December 31, 2013 § Leave a comment
Nearing the midpoint of cramming for my anatomy semi-final on the 7th and I think the last time I left the apartment was…Christmas. And sadly, no plans of leaving it any time soon! We had groceries delivered on Friday, so I prepped chicken, veggies, protein bars and protein balls to keep us going for a few days. The couple of hours it takes to prep everything feels miserable in the moment, but it is so worth it to have to ready later.
I was hoping that I would have time to write more of a detailed post about how we spent our Christmas, but considering how exhausted I am, this will have to do!
We took the three days after our physio exam off from studying – and it was amazing! It wasn’t really on purpose, we were just too tired to do anything else and felt like Christmas was a good enough excuse to rest a little. On Christmas eve day, Jannie came over and we watched movies all day on the couch. We took a break to head to the market and get food for a dinner party we were going to later that night. The original plan was that everyone would bring a dish, but with our poor planning, we weren’t left with many options. Every single shop in the neighborhood was closed, everything except…the Christmas market! So, we decided on a ham and cheese platter and plenty of wine. Everyone we met that day was so friendly and helpful that it really put me in the Christmas spirit. Once we got home, we found out that we didn’t need to bring our goodies to the dinner, so into the fridge it went!
Christmas dinner was held by Victoria and Eline, two girls in our class. They did such an amazing job! The apartment was done up in full Christmas glamour and the girls were busy cooking a full Christmas meal in the kitchen. Being Norwegian, they prepared a traditional Christmas dinner: pinnekjøtt med kålrabistappe. Despite the Christmases we spent in Norway while I was growing up, this was my first time trying it. My thoughts: fantastic! I am so, so grateful that we were able to have a real Christmas experience in the midst of all this exam chaos. (Tusen, tusen takk Victoria og Eline!) By the way, I only managed one shot of the dinner before the first toast…and Skjalg decided his forearm should be in the picture too. Try to imagine it without 😉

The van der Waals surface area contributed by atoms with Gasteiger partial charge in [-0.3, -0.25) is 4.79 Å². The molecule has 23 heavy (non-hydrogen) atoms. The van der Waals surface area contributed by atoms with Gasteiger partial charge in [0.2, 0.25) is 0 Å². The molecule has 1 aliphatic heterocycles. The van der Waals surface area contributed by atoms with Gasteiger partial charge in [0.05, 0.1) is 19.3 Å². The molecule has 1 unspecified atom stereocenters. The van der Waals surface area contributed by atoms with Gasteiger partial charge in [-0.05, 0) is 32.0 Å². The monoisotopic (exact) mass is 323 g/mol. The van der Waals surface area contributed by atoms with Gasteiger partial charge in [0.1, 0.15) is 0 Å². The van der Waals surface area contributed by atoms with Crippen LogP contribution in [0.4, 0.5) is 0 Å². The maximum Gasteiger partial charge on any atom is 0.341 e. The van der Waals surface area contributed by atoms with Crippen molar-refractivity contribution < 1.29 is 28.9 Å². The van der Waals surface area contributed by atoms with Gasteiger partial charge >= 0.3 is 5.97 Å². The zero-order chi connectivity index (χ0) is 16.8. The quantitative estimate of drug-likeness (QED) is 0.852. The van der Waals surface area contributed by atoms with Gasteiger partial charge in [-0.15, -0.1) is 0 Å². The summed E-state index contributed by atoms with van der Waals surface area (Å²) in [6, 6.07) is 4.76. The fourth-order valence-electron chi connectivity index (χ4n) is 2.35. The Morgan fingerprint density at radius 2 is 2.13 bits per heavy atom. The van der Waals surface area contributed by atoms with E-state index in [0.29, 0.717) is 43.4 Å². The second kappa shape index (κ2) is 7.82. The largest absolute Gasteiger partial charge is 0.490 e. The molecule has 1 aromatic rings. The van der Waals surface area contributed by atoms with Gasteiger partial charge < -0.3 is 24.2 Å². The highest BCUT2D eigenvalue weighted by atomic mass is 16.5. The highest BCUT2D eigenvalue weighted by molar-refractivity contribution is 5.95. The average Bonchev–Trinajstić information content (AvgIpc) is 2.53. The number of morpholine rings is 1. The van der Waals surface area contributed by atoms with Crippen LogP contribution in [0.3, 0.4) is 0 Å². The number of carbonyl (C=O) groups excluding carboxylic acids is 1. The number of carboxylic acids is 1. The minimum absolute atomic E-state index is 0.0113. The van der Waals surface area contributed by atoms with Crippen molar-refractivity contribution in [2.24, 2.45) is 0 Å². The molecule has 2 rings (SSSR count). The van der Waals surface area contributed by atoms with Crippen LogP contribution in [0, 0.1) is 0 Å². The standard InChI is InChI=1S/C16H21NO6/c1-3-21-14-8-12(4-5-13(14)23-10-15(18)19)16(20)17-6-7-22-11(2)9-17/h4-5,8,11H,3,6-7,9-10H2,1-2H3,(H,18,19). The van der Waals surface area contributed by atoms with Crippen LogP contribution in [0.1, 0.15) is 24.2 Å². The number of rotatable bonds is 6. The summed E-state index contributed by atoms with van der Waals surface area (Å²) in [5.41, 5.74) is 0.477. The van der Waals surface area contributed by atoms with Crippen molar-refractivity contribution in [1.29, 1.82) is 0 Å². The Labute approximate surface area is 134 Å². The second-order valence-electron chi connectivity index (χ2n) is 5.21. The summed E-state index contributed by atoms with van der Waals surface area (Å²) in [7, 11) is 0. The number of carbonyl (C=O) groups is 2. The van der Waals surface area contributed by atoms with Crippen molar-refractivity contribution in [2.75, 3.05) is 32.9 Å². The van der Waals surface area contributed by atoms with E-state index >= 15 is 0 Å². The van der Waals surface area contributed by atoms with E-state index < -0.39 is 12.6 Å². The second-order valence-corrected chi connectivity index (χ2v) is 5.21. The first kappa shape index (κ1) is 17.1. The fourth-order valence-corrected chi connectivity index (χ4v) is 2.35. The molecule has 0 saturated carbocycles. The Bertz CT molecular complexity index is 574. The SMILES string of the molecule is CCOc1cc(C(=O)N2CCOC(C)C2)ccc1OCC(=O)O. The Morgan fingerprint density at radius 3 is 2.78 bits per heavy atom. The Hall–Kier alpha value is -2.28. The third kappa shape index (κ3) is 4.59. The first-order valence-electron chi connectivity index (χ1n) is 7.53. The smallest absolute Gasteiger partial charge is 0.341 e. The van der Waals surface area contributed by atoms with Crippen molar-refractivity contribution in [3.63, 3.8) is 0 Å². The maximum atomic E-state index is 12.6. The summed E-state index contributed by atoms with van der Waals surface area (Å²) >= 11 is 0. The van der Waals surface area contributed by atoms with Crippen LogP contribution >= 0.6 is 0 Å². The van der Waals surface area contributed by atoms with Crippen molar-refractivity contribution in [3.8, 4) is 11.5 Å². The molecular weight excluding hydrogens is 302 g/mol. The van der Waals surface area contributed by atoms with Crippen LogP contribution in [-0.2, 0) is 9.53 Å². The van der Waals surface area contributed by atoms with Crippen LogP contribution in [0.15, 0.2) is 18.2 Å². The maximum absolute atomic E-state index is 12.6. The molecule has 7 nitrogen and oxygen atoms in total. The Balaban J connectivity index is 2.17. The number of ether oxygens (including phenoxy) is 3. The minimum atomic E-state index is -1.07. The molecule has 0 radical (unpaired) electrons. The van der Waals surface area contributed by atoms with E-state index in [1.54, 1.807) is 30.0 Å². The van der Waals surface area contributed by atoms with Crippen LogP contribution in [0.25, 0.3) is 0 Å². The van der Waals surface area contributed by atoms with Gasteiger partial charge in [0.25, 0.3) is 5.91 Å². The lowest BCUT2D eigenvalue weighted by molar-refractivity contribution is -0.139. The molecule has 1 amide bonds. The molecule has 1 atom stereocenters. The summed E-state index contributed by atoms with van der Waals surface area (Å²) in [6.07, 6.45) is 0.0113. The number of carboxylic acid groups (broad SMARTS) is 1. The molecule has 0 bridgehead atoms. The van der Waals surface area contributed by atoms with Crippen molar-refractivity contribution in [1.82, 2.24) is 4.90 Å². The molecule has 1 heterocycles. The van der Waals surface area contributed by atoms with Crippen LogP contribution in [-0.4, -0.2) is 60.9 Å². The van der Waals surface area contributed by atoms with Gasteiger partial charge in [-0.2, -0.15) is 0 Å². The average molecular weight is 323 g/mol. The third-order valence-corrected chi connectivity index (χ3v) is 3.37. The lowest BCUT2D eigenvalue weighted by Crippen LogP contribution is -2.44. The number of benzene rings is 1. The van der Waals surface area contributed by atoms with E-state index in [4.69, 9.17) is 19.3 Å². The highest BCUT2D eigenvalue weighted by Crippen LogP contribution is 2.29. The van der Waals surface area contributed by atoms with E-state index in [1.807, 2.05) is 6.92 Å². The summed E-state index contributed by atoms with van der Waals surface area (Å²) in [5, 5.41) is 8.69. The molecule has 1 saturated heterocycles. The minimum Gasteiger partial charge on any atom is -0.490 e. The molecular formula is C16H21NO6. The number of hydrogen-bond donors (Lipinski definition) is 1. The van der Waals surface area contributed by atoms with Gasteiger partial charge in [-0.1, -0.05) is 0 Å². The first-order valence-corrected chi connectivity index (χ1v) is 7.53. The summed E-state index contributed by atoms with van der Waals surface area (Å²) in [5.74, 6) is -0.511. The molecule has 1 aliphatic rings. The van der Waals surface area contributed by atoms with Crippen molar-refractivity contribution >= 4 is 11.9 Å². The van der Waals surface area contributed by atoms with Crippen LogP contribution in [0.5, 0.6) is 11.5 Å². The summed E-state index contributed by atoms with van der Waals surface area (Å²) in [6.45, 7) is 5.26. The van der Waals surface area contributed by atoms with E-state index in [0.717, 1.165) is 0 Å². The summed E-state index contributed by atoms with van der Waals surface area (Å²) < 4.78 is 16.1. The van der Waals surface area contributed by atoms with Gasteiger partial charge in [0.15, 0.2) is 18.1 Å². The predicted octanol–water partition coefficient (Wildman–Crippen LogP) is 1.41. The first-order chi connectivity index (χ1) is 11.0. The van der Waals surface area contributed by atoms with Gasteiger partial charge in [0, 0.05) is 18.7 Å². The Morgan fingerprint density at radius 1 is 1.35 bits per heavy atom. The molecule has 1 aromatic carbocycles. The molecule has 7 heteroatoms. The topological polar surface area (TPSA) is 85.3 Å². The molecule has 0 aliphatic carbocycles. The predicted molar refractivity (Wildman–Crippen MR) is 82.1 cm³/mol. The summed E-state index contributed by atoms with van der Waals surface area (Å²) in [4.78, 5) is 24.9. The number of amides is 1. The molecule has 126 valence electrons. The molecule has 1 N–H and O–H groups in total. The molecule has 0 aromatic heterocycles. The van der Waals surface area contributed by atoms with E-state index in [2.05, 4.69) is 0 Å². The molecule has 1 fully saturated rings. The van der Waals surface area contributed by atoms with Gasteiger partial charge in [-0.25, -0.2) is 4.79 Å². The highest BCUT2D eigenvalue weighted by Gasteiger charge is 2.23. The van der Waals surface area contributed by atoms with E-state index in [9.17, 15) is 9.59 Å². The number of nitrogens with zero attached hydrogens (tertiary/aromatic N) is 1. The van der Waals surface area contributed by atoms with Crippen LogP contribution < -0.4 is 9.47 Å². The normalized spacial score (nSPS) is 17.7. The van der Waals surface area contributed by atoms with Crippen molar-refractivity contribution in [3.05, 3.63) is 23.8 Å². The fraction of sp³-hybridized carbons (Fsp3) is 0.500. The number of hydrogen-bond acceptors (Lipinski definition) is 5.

And finally a group pic, courtesy of facebook:
November 4, 2013 § 1 Comment
Hi everyone! It’s Skjalg!
Bianca asked me to write a post about an experience I had a couple of weeks ago. I thought “here’s my shot at glory and fame”, so here it goes. I apologize for the length. Apparently I had more to say than I thought. 🙂
Every week we have a class called Introduction to Clinical Medicine, which entails that we go to a different department of the hospital to see how they work and learn about a case or two. Since we had a very similar class last semester, it has begun to feel a little repetitive. Not because they don’t want to teach us interesting things, but sadly at our current level of knowledge, there are very few cases that are simple enough for us to grasp. However, the experience I am going to share with you was a little different.
It is no secret that I would like to become a surgeon after completing my medical degree, so I was excited when I realized that we would be visiting the Department of Surgery. I admit that I didn’t expect that I would get to see much, but nevertheless there was a glimmer of hope.
We split into our usual groups and a nurse led us around. The first half hour of our tour was much of the same. “Here is how an empty operating room looks like”, “here is the monitor for the ECG readouts” or “here is the machine that does this and that”. We were then asked to change into surgeon gear. This was first time we got to put it all on. We usually get a white or green coat, but this was the whole shebang. We were then led into a room were they were doing what appeared to be an appendectomy. It was a very dark room and the doctor did everything by looking a monitor. We were shown how the anesthesiologist had her equipment set up and after about 5 min we were led out again. It was fun but not overwhelmingly exciting.
Across the hall there was another operation going on and the nurse went in to see if we could pop our heads in there as well. After a minute or so, she had gotten the OK that a couple of us could come in and look for a short while. Two of my classmates quickly jumped at the chance and I was a bit bummed that I hadn’t acted more quickly. After they came out, she said two more could go in for a quick look. This time I didn’t politely wait – I jumped at the chance and got it. So did Chiara and Toni from my class.